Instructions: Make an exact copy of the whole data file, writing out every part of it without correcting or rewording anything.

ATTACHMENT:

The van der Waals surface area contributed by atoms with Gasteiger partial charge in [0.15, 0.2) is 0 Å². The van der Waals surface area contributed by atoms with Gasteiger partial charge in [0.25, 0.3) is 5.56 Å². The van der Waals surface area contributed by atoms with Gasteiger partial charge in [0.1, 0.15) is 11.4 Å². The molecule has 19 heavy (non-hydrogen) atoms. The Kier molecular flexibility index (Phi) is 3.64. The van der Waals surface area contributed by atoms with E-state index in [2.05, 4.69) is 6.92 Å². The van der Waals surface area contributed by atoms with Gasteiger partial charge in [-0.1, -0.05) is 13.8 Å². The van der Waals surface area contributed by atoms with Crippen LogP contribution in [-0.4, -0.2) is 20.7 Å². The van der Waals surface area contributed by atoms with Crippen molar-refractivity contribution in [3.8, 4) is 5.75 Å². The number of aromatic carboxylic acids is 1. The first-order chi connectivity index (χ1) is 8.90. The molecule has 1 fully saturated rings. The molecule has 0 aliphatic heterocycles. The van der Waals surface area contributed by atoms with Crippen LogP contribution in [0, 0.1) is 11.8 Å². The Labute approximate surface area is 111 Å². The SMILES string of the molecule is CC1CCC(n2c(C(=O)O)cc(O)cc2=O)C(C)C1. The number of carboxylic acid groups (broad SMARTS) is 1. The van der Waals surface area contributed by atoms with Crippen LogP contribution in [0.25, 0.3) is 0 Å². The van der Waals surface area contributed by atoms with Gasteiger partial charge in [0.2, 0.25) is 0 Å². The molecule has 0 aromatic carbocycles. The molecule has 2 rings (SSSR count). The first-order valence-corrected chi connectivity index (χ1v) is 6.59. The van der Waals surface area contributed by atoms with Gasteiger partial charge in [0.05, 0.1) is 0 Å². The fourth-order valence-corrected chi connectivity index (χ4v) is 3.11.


The van der Waals surface area contributed by atoms with Gasteiger partial charge in [0.15, 0.2) is 0 Å². The van der Waals surface area contributed by atoms with Gasteiger partial charge in [0.25, 0.3) is 5.56 Å². The van der Waals surface area contributed by atoms with Gasteiger partial charge in [0.1, 0.15) is 11.4 Å². The molecule has 19 heavy (non-hydrogen) atoms. The Kier molecular flexibility index (Phi) is 3.64. The van der Waals surface area contributed by atoms with E-state index in [2.05, 4.69) is 6.92 Å². The van der Waals surface area contributed by atoms with Gasteiger partial charge in [-0.1, -0.05) is 13.8 Å². The van der Waals surface area contributed by atoms with Crippen LogP contribution in [-0.4, -0.2) is 20.7 Å². The van der Waals surface area contributed by atoms with Crippen molar-refractivity contribution in [3.8, 4) is 5.75 Å². The number of aromatic carboxylic acids is 1. The first-order chi connectivity index (χ1) is 8.90. The molecule has 1 fully saturated rings. The molecule has 0 aliphatic heterocycles. The van der Waals surface area contributed by atoms with Crippen LogP contribution in [0, 0.1) is 11.8 Å². The Labute approximate surface area is 111 Å². The SMILES string of the molecule is CC1CCC(n2c(C(=O)O)cc(O)cc2=O)C(C)C1. The number of carboxylic acid groups (broad SMARTS) is 1. The van der Waals surface area contributed by atoms with Crippen LogP contribution in [0.25, 0.3) is 0 Å². The van der Waals surface area contributed by atoms with Gasteiger partial charge in [0.2, 0.25) is 0 Å². The molecule has 0 aromatic carbocycles. The molecule has 2 rings (SSSR count). The first-order valence-corrected chi connectivity index (χ1v) is 6.59. The van der Waals surface area contributed by atoms with Gasteiger partial charge in [0.05, 0.1) is 0 Å². The fourth-order valence-corrected chi connectivity index (χ4v) is 3.11.